Performance targets, curriculum changes, and heavy workload is harming the mental health of teachers in England and Wales, a study suggests.
Researchers who interviewed 39 teachers from across the country found evidence that “managerialism” in schools was causing stress and mental problems.
Many of the teachers believed that having to focus on targets and results was fundamentally altering their role as educators and undermining the pupil-teacher relationship, they claimed.
Teachers spoke of disillusionment, loss of self-esteem, and failure, leading some to take early retirement, said the study authors.
One attempted suicide due to pressure at work.
A large proportion of participants, who had all experienced long-term sick leave, felt they were under constant scrutiny and pressure to perform to “unrealistic expectations”.
Most thought they were failing the children in their care and themselves by no longer being able to encourage active learning.
The findings are published in Educational Review.
Lead author Professor Gerry Leavey, director of the Bamford Centre for Mental Health & Wellbeing at the University of Ulster, said: “The destruction of self-esteem and effectiveness, combined with the despair of an externally constructed failure, permeated most of our interviews with teachers.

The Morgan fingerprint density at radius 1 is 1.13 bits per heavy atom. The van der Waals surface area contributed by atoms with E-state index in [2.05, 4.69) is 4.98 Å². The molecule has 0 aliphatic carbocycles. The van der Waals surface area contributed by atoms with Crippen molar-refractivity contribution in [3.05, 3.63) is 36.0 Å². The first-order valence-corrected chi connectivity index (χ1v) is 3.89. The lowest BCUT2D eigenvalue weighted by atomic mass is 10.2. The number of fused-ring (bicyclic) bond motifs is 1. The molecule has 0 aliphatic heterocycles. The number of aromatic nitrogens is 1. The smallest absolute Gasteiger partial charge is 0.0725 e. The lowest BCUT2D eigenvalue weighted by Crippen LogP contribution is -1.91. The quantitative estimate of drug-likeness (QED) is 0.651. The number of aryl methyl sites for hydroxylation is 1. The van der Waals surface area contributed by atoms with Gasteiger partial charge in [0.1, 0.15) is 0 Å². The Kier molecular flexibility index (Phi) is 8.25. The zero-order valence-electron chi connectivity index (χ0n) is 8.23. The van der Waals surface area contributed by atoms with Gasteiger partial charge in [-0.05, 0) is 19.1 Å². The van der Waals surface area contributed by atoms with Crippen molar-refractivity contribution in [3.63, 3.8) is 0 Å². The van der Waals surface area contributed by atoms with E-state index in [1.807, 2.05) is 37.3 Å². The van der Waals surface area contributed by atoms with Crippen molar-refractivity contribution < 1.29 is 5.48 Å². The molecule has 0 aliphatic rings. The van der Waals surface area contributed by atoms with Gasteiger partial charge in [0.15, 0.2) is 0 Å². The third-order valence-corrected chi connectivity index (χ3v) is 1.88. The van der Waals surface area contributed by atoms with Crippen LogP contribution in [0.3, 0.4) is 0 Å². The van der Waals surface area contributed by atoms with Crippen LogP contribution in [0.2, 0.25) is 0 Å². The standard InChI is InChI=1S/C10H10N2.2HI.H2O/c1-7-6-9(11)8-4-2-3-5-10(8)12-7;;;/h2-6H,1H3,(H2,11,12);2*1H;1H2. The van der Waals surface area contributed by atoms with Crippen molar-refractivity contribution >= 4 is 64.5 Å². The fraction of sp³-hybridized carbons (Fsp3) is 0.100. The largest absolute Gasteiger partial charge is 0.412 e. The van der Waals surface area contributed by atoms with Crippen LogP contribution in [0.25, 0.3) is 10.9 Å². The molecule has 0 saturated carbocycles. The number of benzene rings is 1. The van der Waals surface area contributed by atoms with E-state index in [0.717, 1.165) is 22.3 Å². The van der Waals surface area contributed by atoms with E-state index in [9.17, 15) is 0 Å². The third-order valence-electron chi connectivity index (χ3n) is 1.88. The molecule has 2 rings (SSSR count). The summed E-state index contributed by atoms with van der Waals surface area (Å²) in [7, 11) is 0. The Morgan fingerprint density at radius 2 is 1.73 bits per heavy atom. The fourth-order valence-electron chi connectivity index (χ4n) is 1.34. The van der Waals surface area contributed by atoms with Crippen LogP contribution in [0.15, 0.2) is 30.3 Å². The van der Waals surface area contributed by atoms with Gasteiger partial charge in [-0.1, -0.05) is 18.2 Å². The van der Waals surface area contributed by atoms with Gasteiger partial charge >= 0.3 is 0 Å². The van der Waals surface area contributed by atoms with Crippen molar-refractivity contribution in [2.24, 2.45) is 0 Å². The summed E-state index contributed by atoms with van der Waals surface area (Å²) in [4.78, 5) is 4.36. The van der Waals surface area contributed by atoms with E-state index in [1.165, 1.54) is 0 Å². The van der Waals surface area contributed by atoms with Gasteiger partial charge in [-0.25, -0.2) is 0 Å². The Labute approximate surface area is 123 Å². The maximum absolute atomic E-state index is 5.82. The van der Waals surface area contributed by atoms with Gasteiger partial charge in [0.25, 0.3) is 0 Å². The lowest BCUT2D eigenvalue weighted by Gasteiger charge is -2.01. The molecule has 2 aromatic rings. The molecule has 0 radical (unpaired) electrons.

“Their comments express a tension between the old view of what it means to be a teacher – commitment, service to the school, and pupils’ learning – and the new managerialist view: accountability, performativity, and meeting standards in a new, corporate world.
“This tension is often internalised and impacts on teachers’ identity. It often pits taking care of themselves and the non-academic needs of pupils against management duties and targets.
“Too often, this leads to stress and mental health problems. Too many good teachers are leaving the profession through ill-health.”
Dr Barbara Skinner, an educationalist at the University of Ulster, said: “Educational reforms, and the rigidly prescribed organisational and management structures that accompany them, should be weighed against their impacts on professional identity and personal well-being.
“We also need better evidence-based interventions to promote teacher well-being.”
The researchers also spoke to six head, deputy and assistant head teachers who had dealt with mental health problems among their staff.